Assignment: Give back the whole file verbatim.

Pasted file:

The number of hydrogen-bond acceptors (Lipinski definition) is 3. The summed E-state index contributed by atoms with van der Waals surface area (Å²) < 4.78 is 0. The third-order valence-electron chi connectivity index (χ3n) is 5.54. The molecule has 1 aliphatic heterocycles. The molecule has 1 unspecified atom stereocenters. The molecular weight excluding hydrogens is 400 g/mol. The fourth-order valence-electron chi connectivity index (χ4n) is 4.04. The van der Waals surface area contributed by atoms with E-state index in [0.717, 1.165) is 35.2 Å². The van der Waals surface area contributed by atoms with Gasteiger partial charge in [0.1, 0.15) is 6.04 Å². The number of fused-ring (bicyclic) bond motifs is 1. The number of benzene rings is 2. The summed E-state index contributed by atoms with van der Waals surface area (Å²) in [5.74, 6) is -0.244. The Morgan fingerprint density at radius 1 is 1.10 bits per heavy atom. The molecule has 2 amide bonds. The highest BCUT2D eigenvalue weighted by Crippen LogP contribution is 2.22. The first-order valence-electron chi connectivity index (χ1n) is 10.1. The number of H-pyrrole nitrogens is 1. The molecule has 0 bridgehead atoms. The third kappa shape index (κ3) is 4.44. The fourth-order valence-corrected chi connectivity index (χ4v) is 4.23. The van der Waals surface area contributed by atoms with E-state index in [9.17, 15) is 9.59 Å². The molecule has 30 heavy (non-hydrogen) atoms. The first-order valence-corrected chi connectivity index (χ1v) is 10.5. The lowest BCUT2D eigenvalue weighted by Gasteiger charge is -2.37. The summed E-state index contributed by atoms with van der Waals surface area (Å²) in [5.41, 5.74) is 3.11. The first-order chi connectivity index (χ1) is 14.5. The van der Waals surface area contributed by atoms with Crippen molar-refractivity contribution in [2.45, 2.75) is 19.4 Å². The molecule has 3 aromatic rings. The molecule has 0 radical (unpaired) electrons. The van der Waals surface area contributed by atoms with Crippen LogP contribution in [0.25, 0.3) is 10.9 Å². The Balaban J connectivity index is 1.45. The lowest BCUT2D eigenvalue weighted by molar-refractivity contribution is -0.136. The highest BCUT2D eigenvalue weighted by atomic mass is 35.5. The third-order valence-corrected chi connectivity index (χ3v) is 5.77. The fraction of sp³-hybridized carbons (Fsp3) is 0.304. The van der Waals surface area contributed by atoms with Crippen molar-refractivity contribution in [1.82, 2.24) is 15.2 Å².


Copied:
The number of hydrogen-bond acceptors (Lipinski definition) is 3. The summed E-state index contributed by atoms with van der Waals surface area (Å²) < 4.78 is 0. The third-order valence-electron chi connectivity index (χ3n) is 5.54. The molecule has 1 aliphatic heterocycles. The molecule has 1 unspecified atom stereocenters. The molecular weight excluding hydrogens is 400 g/mol. The fourth-order valence-electron chi connectivity index (χ4n) is 4.04. The van der Waals surface area contributed by atoms with E-state index in [0.717, 1.165) is 35.2 Å². The van der Waals surface area contributed by atoms with Gasteiger partial charge in [0.1, 0.15) is 6.04 Å². The number of fused-ring (bicyclic) bond motifs is 1. The number of benzene rings is 2. The summed E-state index contributed by atoms with van der Waals surface area (Å²) in [5.74, 6) is -0.244. The Morgan fingerprint density at radius 1 is 1.10 bits per heavy atom. The molecule has 2 amide bonds. The highest BCUT2D eigenvalue weighted by Crippen LogP contribution is 2.22. The first-order valence-electron chi connectivity index (χ1n) is 10.1. The number of H-pyrrole nitrogens is 1. The molecule has 0 bridgehead atoms. The third kappa shape index (κ3) is 4.44. The fourth-order valence-corrected chi connectivity index (χ4v) is 4.23. The van der Waals surface area contributed by atoms with E-state index in [9.17, 15) is 9.59 Å². The molecule has 30 heavy (non-hydrogen) atoms. The first-order valence-corrected chi connectivity index (χ1v) is 10.5. The lowest BCUT2D eigenvalue weighted by Gasteiger charge is -2.37. The summed E-state index contributed by atoms with van der Waals surface area (Å²) in [5.41, 5.74) is 3.11. The first-order chi connectivity index (χ1) is 14.5. The van der Waals surface area contributed by atoms with Crippen molar-refractivity contribution in [2.45, 2.75) is 19.4 Å². The molecule has 3 aromatic rings. The molecule has 0 radical (unpaired) electrons. The van der Waals surface area contributed by atoms with Crippen LogP contribution in [0.25, 0.3) is 10.9 Å². The Balaban J connectivity index is 1.45. The lowest BCUT2D eigenvalue weighted by molar-refractivity contribution is -0.136. The highest BCUT2D eigenvalue weighted by atomic mass is 35.5. The third-order valence-corrected chi connectivity index (χ3v) is 5.77. The fraction of sp³-hybridized carbons (Fsp3) is 0.304. The van der Waals surface area contributed by atoms with Crippen molar-refractivity contribution in [1.82, 2.24) is 15.2 Å².